There’s no doubt Rev Micheal Curry preached a blinder at the royal wedding. Quickly Twitter and my social media echo chamber was buzzing with how brilliant it was, friends were explaining how it showed that preaching wasn’t dead. Now I’m not a fan of the royals but I caught the talk, but I wasn’t convinced that the body language of the congregation suggested they were as taken with the sermon as my echo chamber was. Don’t get me wrong it was one of the best things I have ever heard from a pulpit, and I am a huge fan of Michael Curry and blogged about him a few times, but I asked a few people outside my echo chamber and to be honest they weren’t that bothered, some thought it went on too long, others couldn’t remember the key point.
So let’s not carried away with the idea that preaching is a lost art and if only we did it well it would work.
It was good to do a lecture this week on Ministry and the Institution and revisit the notion of ‘Habitus‘ and particularly Bourdieu who sees us as part of and not just influenced by our sociological settings (family, geography, race etc) ie also influencers. Not rocket science I know, but I wonder how conscious we are of the potential interplay, and how controlled we allow ourselves to be due to how we were located and raised in any particular setting. This was why I used it the lecture as my experience is there is plenty of space to play and unfold a new habitus in the institution, but not everyone does. Indeed it is part of what we called to do as christians, so even when there are authority figures that seek to constrain, we can challenge or as Bob Marley might sing “emancipate yourself from mental slavery”.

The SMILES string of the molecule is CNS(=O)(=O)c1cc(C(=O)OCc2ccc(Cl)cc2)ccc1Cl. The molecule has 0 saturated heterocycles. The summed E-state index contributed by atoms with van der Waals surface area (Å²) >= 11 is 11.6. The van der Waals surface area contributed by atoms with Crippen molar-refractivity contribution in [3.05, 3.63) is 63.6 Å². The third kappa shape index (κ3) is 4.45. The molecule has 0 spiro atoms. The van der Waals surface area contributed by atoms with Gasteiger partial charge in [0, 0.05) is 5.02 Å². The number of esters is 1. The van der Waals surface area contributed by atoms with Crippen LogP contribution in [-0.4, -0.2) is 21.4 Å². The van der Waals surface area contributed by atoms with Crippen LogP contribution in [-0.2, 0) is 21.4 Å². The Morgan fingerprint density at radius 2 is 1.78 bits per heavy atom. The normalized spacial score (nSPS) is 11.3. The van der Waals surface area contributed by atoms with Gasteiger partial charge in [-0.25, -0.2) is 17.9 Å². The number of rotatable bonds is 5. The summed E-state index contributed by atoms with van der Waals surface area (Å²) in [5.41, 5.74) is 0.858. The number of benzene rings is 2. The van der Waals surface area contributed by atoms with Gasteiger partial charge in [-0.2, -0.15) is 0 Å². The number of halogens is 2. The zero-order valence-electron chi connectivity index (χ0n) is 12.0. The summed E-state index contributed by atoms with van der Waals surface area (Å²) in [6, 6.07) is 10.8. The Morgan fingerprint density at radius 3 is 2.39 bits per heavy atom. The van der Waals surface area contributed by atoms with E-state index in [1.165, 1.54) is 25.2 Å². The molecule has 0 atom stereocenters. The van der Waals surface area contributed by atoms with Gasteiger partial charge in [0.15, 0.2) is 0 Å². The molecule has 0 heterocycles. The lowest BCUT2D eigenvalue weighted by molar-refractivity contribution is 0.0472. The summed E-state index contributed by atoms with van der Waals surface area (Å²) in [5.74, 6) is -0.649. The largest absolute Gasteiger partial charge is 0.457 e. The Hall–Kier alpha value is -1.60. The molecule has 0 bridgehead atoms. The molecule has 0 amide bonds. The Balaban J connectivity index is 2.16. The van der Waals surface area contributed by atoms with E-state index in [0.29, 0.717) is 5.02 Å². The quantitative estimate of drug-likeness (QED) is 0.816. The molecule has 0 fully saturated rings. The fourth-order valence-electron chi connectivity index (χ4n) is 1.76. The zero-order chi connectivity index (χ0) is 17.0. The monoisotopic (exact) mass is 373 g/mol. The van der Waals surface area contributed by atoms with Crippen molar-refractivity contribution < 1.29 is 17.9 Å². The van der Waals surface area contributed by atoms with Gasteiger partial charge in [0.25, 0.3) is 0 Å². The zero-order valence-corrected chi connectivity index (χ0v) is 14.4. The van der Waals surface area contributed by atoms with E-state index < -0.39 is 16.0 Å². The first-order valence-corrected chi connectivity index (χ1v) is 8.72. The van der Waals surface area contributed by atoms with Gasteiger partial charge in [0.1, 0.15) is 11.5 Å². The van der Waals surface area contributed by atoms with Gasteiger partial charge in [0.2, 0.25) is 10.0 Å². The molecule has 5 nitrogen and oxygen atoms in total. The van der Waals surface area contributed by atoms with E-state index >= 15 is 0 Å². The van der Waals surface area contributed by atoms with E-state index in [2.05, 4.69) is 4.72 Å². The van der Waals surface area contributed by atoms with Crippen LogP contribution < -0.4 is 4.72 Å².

One of the sociological (maybe philosophical) issues we need to unpack in this mini series is the notion of “other, and othering”. “Othering” is a term that not only encompasses the many expressions of prejudice on the basis of group identities, but we argue that it provides a clarifying frame that reveals a set of common processes and conditions that propagate group-based inequality and marginality.” Powell and Menendian. So whilst this a huge issue in society at large, and particularly in relation to groups, I would suggest it is rooted in the individual.